"It will be done, Sir"

Siddharth | Updated: Dec 1 2008, 04:56am hrs
I shifted from Delhi to Mumbai two years back. Taj Mahal Hotel was something you just instinctively associated with Bombay. Everyday from my office perch in Fort, I could clearly see its dome and the upper floors only served to reinforce the sense that Taj was as much part of the mesmeric landscape as was the Gateway of India or the Arabian sea itself. So, early this year when I actually got a chance to stay in the heritage wing for a week as part of an international conference, it was as luxurious and adventurous as it could have been. Of course, I did not stay in any of the super opulent suites. However, roaming around the silent wooden corridors, the magnificent spiral staircase, gazing away somewhat embarrassingly at the dome above it, and having breakfast in the verandah connecting the Palace wing to the Shamiana restaurant was opulent enough for me.

Witnessing the cold-blooded murder of those dear memories over the past 60 hours has been tortuous. To say the least, it is indescribable. Every benumbing second I spent in front of the television, it was impossible to get away from it. I, inadvertently, kept revisiting the Taj in my mind. One day when the conference got over early, I decided to venture out from its door thats flanked by the quaint wooden horses. The sky was overcast but Tajs faade looked as majestic even in the soft light of the dawn. And then, the sky turned a reddish golden as if a million multicoloured floodlights had been switched on. I clambered up the spiral staircase and went and sat at the Sea Lounge, the restaurant on the first floor overlooking the sea. The clouds had vanished and the sun appeared to be acknowledging the mute greetings of the scores of boats of bobbing up and down in the waters around the Gateway of India. Today from what the media tells us, the spiral staircase leading almost up to the dome is gone and as one can see, the faade has suffered serious damage.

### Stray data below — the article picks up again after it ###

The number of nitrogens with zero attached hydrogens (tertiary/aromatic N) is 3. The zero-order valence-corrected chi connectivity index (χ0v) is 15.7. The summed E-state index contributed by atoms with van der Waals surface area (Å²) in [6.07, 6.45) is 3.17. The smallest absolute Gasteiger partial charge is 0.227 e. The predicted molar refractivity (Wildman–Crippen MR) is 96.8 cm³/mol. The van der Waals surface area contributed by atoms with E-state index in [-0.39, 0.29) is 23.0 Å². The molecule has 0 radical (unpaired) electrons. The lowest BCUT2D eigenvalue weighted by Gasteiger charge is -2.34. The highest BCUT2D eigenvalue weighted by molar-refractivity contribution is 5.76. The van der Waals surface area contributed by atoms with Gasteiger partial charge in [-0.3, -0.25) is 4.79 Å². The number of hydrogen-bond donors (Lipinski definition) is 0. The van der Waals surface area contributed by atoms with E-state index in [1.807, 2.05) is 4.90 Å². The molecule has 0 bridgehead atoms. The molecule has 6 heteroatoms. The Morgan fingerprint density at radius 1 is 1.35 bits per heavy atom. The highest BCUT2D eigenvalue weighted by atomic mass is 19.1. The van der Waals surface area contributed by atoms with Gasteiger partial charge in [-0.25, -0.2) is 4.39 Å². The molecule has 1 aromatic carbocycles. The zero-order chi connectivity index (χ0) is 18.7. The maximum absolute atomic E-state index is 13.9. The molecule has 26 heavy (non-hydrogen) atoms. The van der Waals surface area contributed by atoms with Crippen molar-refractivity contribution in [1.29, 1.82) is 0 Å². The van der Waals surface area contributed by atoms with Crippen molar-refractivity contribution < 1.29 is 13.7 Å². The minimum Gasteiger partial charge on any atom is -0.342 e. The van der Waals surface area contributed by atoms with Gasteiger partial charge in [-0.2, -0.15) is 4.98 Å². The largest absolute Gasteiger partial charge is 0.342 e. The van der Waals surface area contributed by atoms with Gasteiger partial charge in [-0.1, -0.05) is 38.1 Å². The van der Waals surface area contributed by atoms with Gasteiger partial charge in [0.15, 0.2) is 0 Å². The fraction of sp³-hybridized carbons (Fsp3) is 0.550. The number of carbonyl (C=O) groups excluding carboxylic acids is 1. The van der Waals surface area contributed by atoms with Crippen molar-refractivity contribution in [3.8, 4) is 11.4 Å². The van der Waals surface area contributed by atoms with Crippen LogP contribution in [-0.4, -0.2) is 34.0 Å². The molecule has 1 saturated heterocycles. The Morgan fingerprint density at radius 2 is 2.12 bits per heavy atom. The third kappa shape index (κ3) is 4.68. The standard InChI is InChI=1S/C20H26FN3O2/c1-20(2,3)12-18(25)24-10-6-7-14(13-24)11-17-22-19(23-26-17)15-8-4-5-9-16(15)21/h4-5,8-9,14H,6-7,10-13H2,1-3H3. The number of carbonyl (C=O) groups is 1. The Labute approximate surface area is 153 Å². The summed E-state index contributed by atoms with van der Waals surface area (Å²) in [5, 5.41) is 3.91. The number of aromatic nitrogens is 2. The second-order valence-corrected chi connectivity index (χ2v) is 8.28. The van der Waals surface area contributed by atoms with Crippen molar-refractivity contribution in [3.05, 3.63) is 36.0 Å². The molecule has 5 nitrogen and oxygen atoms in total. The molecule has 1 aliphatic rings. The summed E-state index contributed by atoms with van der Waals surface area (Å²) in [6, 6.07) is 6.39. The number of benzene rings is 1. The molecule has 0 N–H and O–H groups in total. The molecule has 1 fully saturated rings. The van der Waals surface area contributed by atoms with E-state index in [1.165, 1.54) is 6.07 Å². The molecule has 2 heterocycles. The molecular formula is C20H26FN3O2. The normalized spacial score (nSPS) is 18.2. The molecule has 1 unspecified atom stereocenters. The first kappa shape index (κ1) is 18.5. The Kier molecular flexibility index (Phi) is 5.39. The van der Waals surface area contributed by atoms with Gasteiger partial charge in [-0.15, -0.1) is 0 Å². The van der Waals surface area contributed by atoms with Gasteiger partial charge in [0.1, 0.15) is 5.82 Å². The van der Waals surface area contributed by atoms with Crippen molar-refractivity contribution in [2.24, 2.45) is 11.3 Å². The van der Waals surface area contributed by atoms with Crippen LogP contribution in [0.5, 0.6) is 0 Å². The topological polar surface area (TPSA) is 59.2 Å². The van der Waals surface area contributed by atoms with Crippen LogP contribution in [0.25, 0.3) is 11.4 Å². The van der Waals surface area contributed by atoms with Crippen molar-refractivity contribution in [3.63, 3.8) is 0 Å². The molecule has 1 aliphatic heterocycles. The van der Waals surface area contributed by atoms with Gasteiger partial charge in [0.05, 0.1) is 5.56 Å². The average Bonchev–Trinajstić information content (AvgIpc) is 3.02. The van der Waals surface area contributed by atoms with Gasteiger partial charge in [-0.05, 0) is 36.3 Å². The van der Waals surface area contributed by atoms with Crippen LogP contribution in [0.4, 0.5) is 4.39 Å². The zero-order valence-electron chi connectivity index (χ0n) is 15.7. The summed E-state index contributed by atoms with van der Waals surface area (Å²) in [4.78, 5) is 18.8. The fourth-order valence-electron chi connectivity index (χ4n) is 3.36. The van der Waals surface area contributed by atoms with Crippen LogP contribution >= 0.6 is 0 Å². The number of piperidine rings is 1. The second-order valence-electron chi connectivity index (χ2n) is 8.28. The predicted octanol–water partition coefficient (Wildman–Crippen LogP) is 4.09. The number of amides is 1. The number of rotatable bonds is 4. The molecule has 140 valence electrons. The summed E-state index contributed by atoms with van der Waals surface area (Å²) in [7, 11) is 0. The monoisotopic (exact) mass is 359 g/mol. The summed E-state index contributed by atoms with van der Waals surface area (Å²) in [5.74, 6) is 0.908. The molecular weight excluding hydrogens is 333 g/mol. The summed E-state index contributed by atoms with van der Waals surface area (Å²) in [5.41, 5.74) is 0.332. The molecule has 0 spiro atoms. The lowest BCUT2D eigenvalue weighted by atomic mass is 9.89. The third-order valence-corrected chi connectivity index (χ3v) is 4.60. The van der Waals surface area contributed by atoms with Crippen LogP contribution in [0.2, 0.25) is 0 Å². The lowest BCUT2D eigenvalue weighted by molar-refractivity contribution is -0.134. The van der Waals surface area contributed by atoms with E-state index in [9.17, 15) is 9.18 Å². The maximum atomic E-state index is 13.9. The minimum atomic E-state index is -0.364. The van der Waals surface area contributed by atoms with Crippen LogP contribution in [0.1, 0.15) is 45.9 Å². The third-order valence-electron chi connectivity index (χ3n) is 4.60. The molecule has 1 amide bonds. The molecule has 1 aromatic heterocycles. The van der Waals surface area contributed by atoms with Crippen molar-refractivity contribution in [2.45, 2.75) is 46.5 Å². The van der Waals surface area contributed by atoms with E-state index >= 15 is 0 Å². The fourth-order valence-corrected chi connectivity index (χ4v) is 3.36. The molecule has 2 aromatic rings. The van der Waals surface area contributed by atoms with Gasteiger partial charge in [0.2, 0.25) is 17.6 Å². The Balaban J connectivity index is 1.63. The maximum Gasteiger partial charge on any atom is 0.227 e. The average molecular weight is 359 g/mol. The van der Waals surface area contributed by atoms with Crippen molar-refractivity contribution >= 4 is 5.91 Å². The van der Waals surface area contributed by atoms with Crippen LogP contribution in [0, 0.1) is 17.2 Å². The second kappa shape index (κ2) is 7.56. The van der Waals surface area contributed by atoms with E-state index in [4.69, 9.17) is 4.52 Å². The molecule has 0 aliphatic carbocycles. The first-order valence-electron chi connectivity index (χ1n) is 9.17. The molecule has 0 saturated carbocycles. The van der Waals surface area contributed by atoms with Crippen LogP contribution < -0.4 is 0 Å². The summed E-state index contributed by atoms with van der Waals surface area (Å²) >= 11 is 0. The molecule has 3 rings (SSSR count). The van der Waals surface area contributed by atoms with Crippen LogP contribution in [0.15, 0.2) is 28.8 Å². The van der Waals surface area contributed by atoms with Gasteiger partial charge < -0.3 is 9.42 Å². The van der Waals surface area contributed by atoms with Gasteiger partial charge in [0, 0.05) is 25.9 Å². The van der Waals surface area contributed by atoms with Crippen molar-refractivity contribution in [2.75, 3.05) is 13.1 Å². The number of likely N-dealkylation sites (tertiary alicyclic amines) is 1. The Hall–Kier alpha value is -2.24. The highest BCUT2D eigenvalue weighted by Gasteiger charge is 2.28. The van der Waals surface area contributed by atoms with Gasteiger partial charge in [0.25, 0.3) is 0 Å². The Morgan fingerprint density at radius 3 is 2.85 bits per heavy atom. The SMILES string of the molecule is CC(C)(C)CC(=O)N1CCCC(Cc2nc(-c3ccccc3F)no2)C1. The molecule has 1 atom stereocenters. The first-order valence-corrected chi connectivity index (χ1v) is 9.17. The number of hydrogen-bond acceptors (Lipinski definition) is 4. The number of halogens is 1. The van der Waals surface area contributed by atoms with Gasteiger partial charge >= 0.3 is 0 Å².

The main lobby that connects the Old Taj to the Tower side is probably the liveliest part of the whole complex, day or night. The 30- metre passage is flanked by bars and restaurants and of course exclusive outlets of luxurious brands. It also showcases old black and white pictures of the legions of Indian and foreign celebrities who have stayed in the Taj in the past. During my stay I saw hordes of giggling foreigners, some dressed up in ethnic Indian costumes, posing for pictures like excited kids in Disneys Magic Kingdom. The whole ambience transports you to another era. Probably a reason why these people booked a room here. They wanted to experience the regal past of India of the opulent maharajahs and the khidmatgari that made you feel like a royal even if you probably were on a visit to close a deal for a outsourcing medical transcription services! I shudder to think what has become of that passage and those photos.

There are scores of other delicate memories that keep floating in and out of my mind. How can one forget the excellent service provided by the Taj staff. I made completely unreasonable requests during my stay there. I asked for a hi-end Mercedes at three in the morning and a meal at an equally unearthly hour. But there is one memory I will cherish the most. Once I got a request late in the night from a guest who was scheduled to address our conference. He wanted a lapel microphone! Though we had made arrangements for a podium, I called up my event manager at midnight for help. I can, he said after some serious cajoling, Only if the Taj people let me get in at 6 am. With some trepidation, I called up my contact person at the Taj. The lady, who probably thought I was insane, with just a touch of coldness in her voice, said: It would be taken care off, Sir. Next morning I rushed to the meeting room expecting to see serious electrical work in progress. But lo! The room was spic and span with the sound mechanics doing a final discreet check. It was just 6 am!

Dear Taj and staff members, I pray that you all recover from this tragedy. I am certain you will.

The writer is a Mumbai-based banker